Bottom line - I liked it. The soft belly of every movie, in my opinion, is the story. A good story diverts the audience's attention from the technicalities that make the film (photography, editting, soundtrack...). An OK story can still show you a good time, while revealing some of the backstage stuff. The Matrix trilogy is all about making you pay attention to the background. When I saw the 1st movie I was completely blown away. I mean, weren't we all? Then came Reloaded and Revolutions and showed me that the Wachowski brothers did not, actually, have some hidden philosophical meaning to share with the world... they scraped the story of this trilogy too thin, over too much bread. eventually, the holes in the story are too obvious, which leaves the filmmaking too obvious as well. Now that the story is out of the way... Disconnected from meanings, the movie is a spactacular piece of art. It is beautifully made, shot, editted, etc. And for this alone, this movie deserves a vote of 8/10, at least from me. See this film in a good theatre, because that's the only place where you'll enjoy it.
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What a waste of talents
18 May 2003
Correct me if I'm wrong here. Please, someone, I beg you. I'd like to see the greatness of this movie. I tried. it completely missed me.

This movie features a band of excellent actors, who give a good performance each. Gene Hackman and Anjelica Huston play their roles magnificently. So do Ben Stiller and Gwyneth Paltrow. The rest of the cast are not bad either. The editing and cinematography are very nice, and so is the soundtrack. The narrator is a nice touch too.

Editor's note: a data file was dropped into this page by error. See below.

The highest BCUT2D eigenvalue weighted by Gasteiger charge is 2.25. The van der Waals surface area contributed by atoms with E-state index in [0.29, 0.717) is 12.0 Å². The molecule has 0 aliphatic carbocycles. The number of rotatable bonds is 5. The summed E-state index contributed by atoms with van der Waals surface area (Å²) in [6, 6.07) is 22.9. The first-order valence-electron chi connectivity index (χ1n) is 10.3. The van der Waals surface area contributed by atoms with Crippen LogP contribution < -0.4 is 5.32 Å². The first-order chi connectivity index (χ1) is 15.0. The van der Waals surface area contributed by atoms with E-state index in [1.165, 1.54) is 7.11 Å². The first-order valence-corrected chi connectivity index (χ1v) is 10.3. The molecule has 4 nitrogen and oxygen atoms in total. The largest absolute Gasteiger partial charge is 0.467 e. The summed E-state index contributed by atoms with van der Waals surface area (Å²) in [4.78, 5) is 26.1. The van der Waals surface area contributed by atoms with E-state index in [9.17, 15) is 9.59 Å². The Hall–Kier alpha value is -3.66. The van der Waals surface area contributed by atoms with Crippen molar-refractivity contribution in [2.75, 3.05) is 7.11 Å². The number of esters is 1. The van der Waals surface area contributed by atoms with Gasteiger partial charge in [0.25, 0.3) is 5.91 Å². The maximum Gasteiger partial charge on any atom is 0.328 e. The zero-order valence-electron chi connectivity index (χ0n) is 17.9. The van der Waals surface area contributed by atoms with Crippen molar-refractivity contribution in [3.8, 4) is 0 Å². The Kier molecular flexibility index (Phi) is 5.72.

But one thing is missing in this movie, which is the first and most important element of a movie: A STORY. Most movies try to tell a story, which is the centerpiece of what this art tries to communicate to the audience. This film seems to try, in vain. There's no story here! It was so boring to watch, and on top of that, the dialog is so lame! I expect that's a result of trying to fill 105 minutes with something other than music.

Film making is an art. I believe this art should tell a story, not just convey a still image of a reality. For failure to complete the most important role of a movie, The Royal Tenenbaums deserves a lower grade.
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Citizen Kane (1941)
Perfecting the art of cinema
20 November 2002
Seeing "Citizen Kane" is seeing the full potential of the cinematic medium. Charles Foster Kane comes to life before the viewer's eyes and ears as only the great Welles could have done it: with the greatest of vision.

When you look at this film 61 years after its initial release, the story of the rivalry between Orson Welles and William Randolph Hurst is long forgotten, but this movie still stands as an artistic landmark, an island in a sea of mediocre movies of its time.